Old City of Zamość

The originator and, as we would call him today, the developer of the city was Jan Sariusz Zamoyski, the Great Chancellor of the Crown, magnate and magistrate, one of the most affluent people in the history of the world. With a purchasing power of at least twice as much as the one of Bill Gates and an excellent educational background, he was able to make his dreams come true. One of the most popular Italian architects of the time, Bernardo Mornado, was employed to draw the plans and supervise the construction works of Nowy Zamość. Born around 1540 the engineer had been working in Poland since 1569. Before signing the contract for constructing Zamość he had already completed several works for King Batory and several Polish magnates.

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A small example of his talent was the project of theatre decorations prepared in the year when the construction of Zamość begun. The tragedy by his schoolmate, Jan Kochanowski, entitled „Odprawa posłów greckich” („The Send-Away of the Greek Envoys”) was performed during Jana Zamoyski’s wedding with Krystyna. On the same day Zamoyski’s fortune grew even more with the dowry of a member of the wealthiest family in Lithuania – the Radziwiłł family.

Luckily the agreement concluded in Lwow on the 1st of July 1578, in virtue of which one of the structures classified as World Cultural Heritage was built, has been preserved until today. It can be seen in the present premises of Ossoliński’s library in Wroclaw.

Another preserved document is the town privilege issued by the Great Chancellor of the Crown Jan Zamoyski on the 10th of April 1580 in Jaroslawiec. Taking into consideration „not only the common good and safety of himself, his family and friends but of the whole neighbourhood” monumental buildings were established, that have remained there until today. The palace residence, city hall, arsenal, collegiate church and tenement houses – everything is the work of the same architect. The architecture of Zamość reflects elements of local art, the south of Italy, the north of the Netherlands and the Armenian east. The characteristic elements of the tenement houses of Zamość are arcades of varied shapes: open and blind, smooth and with “bonia” finishing (“Bonia” is a wall element usually of rectangular shape used to cover facades, pedestals, wall corners, hole frames, pillars, etc. – translators note). Their adornments refer to mannerism, baroque and the earlier romantic styles.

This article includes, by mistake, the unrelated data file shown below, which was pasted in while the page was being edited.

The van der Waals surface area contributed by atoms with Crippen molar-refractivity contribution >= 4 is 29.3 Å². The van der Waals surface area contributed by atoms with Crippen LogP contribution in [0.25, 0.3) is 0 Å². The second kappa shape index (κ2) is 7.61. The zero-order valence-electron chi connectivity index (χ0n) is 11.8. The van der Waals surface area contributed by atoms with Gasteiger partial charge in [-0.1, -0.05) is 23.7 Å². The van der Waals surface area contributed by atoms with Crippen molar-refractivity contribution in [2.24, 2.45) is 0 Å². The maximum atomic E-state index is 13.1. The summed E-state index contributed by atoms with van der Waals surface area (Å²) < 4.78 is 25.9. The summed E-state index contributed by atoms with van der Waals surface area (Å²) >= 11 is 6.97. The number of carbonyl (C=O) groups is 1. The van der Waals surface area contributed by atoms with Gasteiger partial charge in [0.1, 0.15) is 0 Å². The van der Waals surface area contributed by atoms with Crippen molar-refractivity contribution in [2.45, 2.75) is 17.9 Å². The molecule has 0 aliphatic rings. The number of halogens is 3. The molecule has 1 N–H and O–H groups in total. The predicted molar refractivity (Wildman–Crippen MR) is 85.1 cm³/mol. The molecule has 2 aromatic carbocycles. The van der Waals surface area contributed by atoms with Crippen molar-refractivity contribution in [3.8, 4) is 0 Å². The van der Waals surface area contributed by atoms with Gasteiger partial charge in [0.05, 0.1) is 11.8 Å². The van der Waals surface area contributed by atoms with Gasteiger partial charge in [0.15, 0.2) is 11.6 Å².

For Bernardo Morando and Jan Zamoyski people were always the most important value, then came business. Perfectly planned and inhabited by the financial elite, Zamość was one of the examples of cohabitation of people from different cultures. Armenians, Jews, Greeks, Germans, Italians, Scots and, of course, Poles came to settle here.

The most brilliant Polish scientists, merchants and army officials could work in perfect conditions. Victories achieved in wars which destroyed other regions of the Republic of Poland confirmed the opinion that the architect has shown his supreme architectural ability.

In 1648 the army of a former Polish prefect, Bohdan Chmielnicki and his militia had to back down from the city gates and settle with ransom. In 1656 when almost all the other Polish cities, including Cracow, capitulated, Zamość, alike Jasna Góra, did not. Although in the 18th century the city was occupied by a foreign army, the city’s fortress, enlarged and reinforced by Russians, stood strong for Poland once again. During the November Uprising in 1830 Zamość surrendered as the last bastion of resistance. In the later years a significant part of the fortification was simply dismantled, but the most precious part remains untouched till today.

Naturally, Bernardo Morando received ample compensation for his work. The owner made him the first mayor of the city. The architect met his future wife Katarzyna here, who gave birth to his six children, and was buried with his family in an elegant collegial church of his own design, which is now a cathedral.